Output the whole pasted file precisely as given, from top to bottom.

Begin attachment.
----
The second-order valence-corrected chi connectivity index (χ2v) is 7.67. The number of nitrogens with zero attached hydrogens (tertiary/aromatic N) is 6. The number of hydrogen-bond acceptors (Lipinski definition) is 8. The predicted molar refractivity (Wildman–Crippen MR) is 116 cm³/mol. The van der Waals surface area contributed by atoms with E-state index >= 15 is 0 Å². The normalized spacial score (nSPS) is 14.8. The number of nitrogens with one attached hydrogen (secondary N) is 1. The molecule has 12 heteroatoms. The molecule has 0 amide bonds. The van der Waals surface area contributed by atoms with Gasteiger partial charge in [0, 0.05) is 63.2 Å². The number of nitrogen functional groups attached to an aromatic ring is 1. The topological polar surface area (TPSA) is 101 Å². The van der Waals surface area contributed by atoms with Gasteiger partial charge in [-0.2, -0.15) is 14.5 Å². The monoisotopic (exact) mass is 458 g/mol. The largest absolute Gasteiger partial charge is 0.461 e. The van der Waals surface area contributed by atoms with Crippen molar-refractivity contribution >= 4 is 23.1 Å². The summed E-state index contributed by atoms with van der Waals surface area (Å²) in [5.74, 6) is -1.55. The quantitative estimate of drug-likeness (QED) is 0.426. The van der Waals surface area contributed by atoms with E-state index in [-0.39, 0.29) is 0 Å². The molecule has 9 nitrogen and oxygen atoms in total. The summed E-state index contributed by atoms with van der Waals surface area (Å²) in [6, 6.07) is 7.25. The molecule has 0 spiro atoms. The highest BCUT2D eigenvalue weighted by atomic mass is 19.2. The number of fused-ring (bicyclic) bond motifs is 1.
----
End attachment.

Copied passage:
The second-order valence-corrected chi connectivity index (χ2v) is 7.67. The number of nitrogens with zero attached hydrogens (tertiary/aromatic N) is 6. The number of hydrogen-bond acceptors (Lipinski definition) is 8. The predicted molar refractivity (Wildman–Crippen MR) is 116 cm³/mol. The van der Waals surface area contributed by atoms with E-state index >= 15 is 0 Å². The normalized spacial score (nSPS) is 14.8. The number of nitrogens with one attached hydrogen (secondary N) is 1. The molecule has 12 heteroatoms. The molecule has 0 amide bonds. The van der Waals surface area contributed by atoms with Gasteiger partial charge in [0, 0.05) is 63.2 Å². The number of nitrogen functional groups attached to an aromatic ring is 1. The topological polar surface area (TPSA) is 101 Å². The van der Waals surface area contributed by atoms with Gasteiger partial charge in [-0.2, -0.15) is 14.5 Å². The monoisotopic (exact) mass is 458 g/mol. The largest absolute Gasteiger partial charge is 0.461 e. The van der Waals surface area contributed by atoms with Crippen molar-refractivity contribution >= 4 is 23.1 Å². The summed E-state index contributed by atoms with van der Waals surface area (Å²) in [5.74, 6) is -1.55. The quantitative estimate of drug-likeness (QED) is 0.426. The van der Waals surface area contributed by atoms with E-state index in [-0.39, 0.29) is 0 Å². The molecule has 9 nitrogen and oxygen atoms in total. The summed E-state index contributed by atoms with van der Waals surface area (Å²) in [6, 6.07) is 7.25. The molecule has 0 spiro atoms. The highest BCUT2D eigenvalue weighted by atomic mass is 19.2. The number of fused-ring (bicyclic) bond motifs is 1.